So, four years ago, Renoir’s ghost found himself under fire from a tongue-in-cheek Instagram account called “Renoir Sucks At Painting” run by a very funny troll named Max Geller who orchestrated a live protest of the artist at the Museum of Fine Arts, Boston. Hijacking the brazen rhetoric of millennial Tumblr politic, Geller managed to spread his anti-treacle gospel to Huffpost, NPR, and The Verge, royally pissing off Pulitzer Prize winner Sebastian Smee in the process (my favorite part). Guggenheim recipient Peter Schjeldahl was even inspired to write a response to Geller, titled “Hating Renoir is Just a Phase,” a short and charming piece culminating in some well-balanced perspective. “If you must hate yourself a little for loving Renoir, do so. You’ll get over it. And, when you think about it, who’s keeping score?”
Well, evidently, Martha Lucy is. Cut to 2019.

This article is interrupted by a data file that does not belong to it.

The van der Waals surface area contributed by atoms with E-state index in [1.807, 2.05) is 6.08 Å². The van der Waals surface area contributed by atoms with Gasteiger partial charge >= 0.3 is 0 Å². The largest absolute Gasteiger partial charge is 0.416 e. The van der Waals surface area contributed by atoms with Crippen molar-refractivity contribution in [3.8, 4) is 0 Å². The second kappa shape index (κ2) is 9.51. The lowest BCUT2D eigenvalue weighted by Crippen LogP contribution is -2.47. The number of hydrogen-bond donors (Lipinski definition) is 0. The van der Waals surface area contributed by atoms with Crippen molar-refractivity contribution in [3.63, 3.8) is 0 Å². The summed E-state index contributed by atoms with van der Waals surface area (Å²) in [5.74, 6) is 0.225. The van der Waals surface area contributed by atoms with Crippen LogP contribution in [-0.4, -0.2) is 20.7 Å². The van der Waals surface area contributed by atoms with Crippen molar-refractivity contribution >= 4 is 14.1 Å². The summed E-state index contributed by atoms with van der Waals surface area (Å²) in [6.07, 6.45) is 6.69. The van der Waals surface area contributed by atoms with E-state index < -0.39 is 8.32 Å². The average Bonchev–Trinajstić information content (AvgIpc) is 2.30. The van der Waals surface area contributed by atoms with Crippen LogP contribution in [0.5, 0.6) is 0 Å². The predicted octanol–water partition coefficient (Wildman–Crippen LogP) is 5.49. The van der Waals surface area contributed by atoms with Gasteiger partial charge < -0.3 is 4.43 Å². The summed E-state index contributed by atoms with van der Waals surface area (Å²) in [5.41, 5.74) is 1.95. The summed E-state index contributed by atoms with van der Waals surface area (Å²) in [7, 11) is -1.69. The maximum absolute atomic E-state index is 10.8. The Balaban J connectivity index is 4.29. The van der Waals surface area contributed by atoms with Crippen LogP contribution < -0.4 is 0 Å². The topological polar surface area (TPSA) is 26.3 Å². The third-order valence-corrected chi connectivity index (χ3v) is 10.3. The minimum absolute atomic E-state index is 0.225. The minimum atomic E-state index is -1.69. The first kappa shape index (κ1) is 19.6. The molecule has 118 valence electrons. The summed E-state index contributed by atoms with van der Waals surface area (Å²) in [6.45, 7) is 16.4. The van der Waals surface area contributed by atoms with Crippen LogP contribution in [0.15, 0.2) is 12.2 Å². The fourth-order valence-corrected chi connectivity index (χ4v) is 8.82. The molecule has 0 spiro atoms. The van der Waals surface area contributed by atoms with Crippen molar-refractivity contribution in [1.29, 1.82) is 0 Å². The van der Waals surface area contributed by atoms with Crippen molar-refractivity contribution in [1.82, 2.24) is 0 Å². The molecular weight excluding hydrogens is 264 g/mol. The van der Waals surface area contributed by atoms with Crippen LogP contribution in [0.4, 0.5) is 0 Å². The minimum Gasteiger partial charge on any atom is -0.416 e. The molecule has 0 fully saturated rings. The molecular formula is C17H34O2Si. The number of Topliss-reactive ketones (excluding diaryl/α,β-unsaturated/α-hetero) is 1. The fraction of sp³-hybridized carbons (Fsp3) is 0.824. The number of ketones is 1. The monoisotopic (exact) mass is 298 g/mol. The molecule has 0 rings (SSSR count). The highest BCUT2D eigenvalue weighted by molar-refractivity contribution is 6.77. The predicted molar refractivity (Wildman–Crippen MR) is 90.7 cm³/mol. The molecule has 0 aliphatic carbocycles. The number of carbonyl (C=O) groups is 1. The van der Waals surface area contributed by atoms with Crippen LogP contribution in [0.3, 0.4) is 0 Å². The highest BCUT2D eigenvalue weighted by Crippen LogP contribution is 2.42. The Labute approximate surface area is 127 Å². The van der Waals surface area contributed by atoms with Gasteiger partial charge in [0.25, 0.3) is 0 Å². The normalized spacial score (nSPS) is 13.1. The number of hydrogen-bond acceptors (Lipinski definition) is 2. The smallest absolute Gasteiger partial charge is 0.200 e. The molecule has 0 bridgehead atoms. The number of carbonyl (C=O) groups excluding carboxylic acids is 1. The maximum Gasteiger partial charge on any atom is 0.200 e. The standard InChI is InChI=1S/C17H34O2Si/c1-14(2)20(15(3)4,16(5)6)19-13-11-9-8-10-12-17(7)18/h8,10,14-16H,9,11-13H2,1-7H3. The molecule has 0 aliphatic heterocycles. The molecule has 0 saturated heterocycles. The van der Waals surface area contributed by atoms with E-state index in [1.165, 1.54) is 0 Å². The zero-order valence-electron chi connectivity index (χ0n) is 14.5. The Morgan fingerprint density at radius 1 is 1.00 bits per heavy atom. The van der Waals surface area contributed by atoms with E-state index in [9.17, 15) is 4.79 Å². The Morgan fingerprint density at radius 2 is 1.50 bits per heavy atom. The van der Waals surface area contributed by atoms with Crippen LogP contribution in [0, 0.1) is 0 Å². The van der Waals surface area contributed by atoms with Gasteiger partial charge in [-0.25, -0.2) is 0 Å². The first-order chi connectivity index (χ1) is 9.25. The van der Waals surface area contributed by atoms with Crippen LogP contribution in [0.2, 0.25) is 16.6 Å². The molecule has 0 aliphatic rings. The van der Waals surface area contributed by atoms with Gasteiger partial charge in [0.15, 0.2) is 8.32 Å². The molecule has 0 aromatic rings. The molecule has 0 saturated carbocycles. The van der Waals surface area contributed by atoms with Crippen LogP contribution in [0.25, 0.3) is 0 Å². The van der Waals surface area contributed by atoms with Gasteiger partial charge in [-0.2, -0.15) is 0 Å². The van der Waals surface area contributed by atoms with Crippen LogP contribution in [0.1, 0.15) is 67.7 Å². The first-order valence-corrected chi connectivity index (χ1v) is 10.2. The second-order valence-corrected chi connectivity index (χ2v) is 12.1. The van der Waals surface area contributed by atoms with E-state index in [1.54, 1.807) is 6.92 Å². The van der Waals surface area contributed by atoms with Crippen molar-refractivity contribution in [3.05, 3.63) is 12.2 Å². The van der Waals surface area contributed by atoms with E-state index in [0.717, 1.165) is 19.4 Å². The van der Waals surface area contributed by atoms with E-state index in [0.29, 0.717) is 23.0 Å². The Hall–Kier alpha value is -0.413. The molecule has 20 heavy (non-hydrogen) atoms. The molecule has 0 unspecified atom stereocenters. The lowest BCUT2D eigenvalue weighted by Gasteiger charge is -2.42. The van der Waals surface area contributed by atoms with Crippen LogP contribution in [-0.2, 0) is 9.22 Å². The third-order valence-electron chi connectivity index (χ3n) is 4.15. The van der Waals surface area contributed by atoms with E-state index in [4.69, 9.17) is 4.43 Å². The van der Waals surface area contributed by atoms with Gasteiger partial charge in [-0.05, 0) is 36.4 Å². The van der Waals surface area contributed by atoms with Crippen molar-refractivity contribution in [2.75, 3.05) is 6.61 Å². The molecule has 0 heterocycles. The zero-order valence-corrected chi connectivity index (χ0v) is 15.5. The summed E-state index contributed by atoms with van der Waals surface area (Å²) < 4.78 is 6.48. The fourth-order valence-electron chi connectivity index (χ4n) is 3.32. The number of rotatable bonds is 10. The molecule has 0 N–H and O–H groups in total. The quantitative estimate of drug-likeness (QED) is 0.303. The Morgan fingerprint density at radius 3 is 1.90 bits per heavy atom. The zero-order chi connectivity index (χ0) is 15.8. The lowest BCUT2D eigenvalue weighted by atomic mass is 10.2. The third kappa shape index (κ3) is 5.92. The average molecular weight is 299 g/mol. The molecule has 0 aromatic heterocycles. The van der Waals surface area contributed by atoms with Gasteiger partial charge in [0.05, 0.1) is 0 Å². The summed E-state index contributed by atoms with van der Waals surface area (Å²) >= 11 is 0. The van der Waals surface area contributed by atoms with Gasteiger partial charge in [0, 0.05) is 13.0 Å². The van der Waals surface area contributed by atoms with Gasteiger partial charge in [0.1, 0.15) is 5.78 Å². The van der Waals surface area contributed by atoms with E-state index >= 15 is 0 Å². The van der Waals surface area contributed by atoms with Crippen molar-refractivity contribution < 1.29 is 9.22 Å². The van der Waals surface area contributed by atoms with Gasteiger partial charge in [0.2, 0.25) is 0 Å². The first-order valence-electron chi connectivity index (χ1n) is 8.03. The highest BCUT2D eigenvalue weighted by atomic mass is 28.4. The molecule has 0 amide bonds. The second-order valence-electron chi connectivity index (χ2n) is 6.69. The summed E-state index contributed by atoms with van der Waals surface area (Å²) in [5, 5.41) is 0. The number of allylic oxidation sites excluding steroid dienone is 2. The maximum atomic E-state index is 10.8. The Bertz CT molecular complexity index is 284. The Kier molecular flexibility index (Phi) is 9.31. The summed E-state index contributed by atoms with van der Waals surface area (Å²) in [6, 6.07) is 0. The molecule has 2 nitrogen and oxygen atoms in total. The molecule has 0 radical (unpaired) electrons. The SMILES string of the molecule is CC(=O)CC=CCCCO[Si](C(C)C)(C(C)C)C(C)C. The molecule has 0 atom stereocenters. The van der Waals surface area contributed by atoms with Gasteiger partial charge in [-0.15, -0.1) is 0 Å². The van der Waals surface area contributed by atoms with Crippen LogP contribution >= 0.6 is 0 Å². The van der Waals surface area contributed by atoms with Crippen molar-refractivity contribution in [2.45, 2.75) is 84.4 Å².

In her catalogue essay for just-closed Clark Art Institute exhibition, Renoir: The Body, the Senses, art historian Martha Lucy declared that the name “Renoir... has come to stand for ‘sexist male artist’,” a quotation Schjeldahl foregrounded in his review of the show for the New Yorker’s August issue. In her lively accompanying lecture, “The Trouble With Renoir,” the entirety of which is available on Youtube, Lucy maps the Impressionist’s fall from fashion, emphasizing his compositional anticipation of Cubism and uninhibited relationship with sensuality as simultaneous points of merit and detraction for contemporary audiences. Lucy delivered a lecture last year at the Barnes Foundation titled “Why We Love To Hate Renoir” that served a similar purpose: to identify sources of discursive derision and examine the social mores informing their shifts. This is an interesting project, one that necessarily exposes the thin, porous membrane between aesthetic delight and social conscience. In “Trouble,” Lucy argues that, while feminist critiques of Renoir were useful and accurate, they don’t tell the whole story of his impact. Viewers won’t transform into de facto misogynists by heeding Renoir’s siren call; we have not been “fooled into obedience,” in Frederick Jameson’s parlance, by virtue of enjoying a nude or two. Rather, she invokes literary theorist Wendy Steiner’s thesis that modernity is inherently “suspicious of pleasure” as a by-product of its own determination. Appreciating Renoir is not a feat of cognitive dissonance, then, but a testament to nuance, to deft critical thinking. This position works both ontologically and in the best interests of the Clark, whose admissions stats probably benefited from lending a tendentious veneer to an otherwise well-trod curatorial exercise.